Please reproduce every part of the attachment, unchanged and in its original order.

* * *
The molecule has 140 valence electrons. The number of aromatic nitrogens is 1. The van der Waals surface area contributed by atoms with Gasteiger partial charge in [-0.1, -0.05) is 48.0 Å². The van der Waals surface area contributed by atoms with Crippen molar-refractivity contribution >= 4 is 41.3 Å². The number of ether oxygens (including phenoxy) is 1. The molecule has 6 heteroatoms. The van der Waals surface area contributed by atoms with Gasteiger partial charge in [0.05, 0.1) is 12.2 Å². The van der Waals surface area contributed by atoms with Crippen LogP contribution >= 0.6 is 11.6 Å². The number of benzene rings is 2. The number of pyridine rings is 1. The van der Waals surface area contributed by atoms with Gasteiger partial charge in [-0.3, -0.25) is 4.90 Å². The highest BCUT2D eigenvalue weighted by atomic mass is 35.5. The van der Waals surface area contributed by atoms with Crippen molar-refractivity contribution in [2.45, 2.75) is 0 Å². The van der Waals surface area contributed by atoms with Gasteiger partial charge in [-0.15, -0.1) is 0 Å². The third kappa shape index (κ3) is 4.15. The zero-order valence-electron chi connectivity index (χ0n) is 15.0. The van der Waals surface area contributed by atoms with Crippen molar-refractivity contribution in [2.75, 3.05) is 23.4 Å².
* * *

The molecule has 140 valence electrons. The number of aromatic nitrogens is 1. The van der Waals surface area contributed by atoms with Gasteiger partial charge in [-0.1, -0.05) is 48.0 Å². The van der Waals surface area contributed by atoms with Crippen molar-refractivity contribution >= 4 is 41.3 Å². The number of ether oxygens (including phenoxy) is 1. The molecule has 6 heteroatoms. The van der Waals surface area contributed by atoms with Gasteiger partial charge in [0.05, 0.1) is 12.2 Å². The van der Waals surface area contributed by atoms with Crippen LogP contribution >= 0.6 is 11.6 Å². The number of benzene rings is 2. The number of pyridine rings is 1. The van der Waals surface area contributed by atoms with Gasteiger partial charge in [-0.3, -0.25) is 4.90 Å². The highest BCUT2D eigenvalue weighted by atomic mass is 35.5. The van der Waals surface area contributed by atoms with Crippen molar-refractivity contribution in [2.45, 2.75) is 0 Å². The van der Waals surface area contributed by atoms with Gasteiger partial charge in [-0.15, -0.1) is 0 Å². The third kappa shape index (κ3) is 4.15. The zero-order valence-electron chi connectivity index (χ0n) is 15.0. The van der Waals surface area contributed by atoms with Crippen molar-refractivity contribution in [2.75, 3.05) is 23.4 Å².